How will SNAP-2: EpiCCS work in my hospital?

The intention is that data collection at each site will be managed predominantly by anaesthetic trainees, with support from consultants and research nurses, under the supervision of a Local Principal Investigator who may be the Quality Audit and Research Coordinator (QuARC), the departmental audit lead, the clinical director, or another nominated representative. We are applying for adoption onto the NIHR portfolio; as the main study will not be a consenting study, this will not count towards your local target recruitment to NIHR studies; however, both the clinician perception and Quality of Recovery sub-studies will be consenting studies and therefore should count towards NIHR accruals. This should mean that you can access support for recruiting to the study from NIHR funded Clinical Research Network nurses. Your local NIHR Clinical Research Network lead, or your local R&D office should be able to provide you with support and information. As soon as we have more details about our portfolio status, we will post it here and tweet via our Twitter handle @SNAP2EPICCS.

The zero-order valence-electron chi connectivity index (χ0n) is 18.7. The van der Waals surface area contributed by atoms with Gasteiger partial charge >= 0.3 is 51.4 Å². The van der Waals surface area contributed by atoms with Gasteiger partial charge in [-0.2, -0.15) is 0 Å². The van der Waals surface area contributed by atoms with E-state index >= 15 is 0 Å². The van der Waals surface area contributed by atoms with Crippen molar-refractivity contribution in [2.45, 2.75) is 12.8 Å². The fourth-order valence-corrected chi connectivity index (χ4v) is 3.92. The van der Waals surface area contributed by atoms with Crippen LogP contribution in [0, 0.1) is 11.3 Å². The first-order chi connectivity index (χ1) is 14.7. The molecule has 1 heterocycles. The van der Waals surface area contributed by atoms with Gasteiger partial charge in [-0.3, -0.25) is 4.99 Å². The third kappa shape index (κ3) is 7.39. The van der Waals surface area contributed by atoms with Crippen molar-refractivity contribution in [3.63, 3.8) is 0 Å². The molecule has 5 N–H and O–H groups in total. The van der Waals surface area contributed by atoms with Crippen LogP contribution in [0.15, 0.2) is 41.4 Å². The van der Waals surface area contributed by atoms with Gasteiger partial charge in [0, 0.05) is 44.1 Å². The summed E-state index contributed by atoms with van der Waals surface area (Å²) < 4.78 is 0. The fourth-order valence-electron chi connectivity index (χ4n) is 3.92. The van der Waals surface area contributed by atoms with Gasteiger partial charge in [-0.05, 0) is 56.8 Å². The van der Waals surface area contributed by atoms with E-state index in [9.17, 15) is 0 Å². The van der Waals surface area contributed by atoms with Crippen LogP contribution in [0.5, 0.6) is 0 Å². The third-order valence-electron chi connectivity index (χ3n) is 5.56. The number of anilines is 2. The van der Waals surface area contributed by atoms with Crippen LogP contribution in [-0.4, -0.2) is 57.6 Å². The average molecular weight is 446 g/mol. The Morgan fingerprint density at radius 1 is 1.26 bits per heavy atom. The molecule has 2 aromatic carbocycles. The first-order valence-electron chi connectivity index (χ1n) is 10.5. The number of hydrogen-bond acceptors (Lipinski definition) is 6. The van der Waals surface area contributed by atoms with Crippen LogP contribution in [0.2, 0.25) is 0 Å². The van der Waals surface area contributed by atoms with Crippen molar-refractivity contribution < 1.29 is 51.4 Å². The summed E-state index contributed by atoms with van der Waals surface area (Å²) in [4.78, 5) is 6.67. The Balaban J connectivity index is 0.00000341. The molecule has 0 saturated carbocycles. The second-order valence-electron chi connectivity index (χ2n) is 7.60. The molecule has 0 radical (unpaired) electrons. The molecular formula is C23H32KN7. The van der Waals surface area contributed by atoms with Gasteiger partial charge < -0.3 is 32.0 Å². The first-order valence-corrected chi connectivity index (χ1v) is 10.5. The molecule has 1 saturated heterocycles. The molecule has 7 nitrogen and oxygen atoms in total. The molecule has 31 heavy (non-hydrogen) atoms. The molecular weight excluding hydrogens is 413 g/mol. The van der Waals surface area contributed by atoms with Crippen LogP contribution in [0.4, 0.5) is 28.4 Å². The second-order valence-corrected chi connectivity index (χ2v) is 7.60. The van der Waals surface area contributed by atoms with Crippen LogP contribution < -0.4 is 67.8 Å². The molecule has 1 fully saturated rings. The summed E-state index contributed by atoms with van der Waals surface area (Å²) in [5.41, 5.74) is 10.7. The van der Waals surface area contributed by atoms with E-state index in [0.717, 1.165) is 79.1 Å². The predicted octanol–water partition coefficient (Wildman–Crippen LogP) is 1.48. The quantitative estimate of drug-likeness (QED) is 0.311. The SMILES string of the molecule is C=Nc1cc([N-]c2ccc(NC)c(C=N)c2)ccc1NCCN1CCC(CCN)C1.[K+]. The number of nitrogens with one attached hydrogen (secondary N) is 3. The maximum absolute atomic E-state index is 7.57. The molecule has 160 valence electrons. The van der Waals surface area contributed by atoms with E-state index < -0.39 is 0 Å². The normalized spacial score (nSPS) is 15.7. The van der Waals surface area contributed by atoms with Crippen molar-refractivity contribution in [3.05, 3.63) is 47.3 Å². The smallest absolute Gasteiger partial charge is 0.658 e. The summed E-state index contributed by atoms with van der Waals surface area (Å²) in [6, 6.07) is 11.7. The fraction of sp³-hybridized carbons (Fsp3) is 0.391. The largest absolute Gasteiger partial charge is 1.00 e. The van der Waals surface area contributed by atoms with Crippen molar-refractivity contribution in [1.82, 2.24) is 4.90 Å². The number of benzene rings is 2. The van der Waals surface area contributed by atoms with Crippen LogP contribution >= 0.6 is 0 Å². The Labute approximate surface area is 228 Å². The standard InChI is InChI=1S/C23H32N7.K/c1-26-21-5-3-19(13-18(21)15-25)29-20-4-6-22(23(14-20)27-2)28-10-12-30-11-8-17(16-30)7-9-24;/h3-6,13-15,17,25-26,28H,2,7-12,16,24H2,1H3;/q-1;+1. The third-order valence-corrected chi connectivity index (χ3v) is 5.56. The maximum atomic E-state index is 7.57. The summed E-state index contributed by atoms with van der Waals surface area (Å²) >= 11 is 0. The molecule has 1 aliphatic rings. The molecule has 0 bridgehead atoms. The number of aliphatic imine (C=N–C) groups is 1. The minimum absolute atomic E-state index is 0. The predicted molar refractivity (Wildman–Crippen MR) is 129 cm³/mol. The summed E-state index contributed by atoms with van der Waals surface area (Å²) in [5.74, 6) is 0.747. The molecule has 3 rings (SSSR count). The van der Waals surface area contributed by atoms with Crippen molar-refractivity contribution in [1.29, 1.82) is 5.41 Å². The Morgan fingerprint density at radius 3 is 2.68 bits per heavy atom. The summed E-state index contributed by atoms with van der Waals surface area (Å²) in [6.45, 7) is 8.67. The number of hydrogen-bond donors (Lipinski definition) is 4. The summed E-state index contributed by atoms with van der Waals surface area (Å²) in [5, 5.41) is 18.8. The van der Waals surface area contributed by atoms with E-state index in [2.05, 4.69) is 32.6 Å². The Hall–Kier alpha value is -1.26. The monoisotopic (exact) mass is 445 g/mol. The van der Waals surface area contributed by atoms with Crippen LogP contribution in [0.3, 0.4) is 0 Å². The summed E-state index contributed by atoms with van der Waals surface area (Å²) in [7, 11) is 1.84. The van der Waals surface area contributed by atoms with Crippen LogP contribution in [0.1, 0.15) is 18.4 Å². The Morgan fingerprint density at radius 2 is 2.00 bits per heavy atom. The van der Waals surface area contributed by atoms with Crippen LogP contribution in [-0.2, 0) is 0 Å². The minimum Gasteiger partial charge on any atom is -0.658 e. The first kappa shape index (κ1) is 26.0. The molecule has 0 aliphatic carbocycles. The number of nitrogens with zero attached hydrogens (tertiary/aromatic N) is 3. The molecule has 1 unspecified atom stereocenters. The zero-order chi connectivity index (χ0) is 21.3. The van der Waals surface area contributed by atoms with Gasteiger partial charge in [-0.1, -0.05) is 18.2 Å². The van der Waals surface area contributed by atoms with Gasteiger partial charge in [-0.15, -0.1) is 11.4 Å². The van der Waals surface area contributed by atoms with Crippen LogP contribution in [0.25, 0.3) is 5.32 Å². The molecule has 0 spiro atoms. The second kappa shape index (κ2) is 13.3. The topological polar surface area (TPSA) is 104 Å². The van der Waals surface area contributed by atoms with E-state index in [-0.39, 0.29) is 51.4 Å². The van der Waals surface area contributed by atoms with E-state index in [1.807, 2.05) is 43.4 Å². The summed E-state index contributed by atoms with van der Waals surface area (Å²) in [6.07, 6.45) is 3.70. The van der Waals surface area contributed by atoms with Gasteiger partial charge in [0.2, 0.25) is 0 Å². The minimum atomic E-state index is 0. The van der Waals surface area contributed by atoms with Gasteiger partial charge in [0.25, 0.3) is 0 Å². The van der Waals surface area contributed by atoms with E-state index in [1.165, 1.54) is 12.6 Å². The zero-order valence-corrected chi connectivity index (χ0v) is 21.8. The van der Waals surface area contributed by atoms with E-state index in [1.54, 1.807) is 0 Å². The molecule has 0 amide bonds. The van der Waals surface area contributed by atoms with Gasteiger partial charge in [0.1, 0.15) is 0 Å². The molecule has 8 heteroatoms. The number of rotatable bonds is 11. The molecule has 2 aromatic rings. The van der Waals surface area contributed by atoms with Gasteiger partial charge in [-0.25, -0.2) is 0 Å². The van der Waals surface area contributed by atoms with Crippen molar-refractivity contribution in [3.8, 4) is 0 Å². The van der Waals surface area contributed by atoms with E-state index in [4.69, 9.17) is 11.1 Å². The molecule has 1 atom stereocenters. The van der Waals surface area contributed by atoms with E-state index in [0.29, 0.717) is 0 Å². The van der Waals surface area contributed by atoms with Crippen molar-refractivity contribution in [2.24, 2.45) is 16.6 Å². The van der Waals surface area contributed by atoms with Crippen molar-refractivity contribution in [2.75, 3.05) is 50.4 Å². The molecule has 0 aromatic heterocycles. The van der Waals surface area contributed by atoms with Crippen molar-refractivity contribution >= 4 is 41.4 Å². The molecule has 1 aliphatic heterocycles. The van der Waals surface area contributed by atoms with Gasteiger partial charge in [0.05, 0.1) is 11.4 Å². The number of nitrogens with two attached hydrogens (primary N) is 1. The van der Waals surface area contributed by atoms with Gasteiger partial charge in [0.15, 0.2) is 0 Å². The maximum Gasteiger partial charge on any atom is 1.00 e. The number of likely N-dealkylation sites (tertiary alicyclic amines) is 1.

How do I get involved?

At the moment we are still in set-up for SNAP-2. Over the next few months, we will contact SNAP-1 local lead investigators to ask them to register their Trust's interest in the study. If you are a trainee or consultant who would like to be involved, please stay in touch via our Twitter feed @SNAP2EPICCS.

Objectives

  • To collect data on all patients undergoing inpatient surgery for one week in UK NHS hospitals.
  • To measure and analyse patient-level estimates of perioperative risk using previously validated risk prediction tools to determine their accuracy (discrimination and calibration) in a comprehensive national sample.
  • To use three different analytic techniques (regression, instrumental variable and propensity score matched analyses) to measure the relationship between patient risk factors, postoperative critical care admission and patient outcomes (morbidity mortality and quality of recovery).
  • To survey anaesthetists and surgeons on their attitudes and behaviours regarding risk prediction and postoperative critical care admission.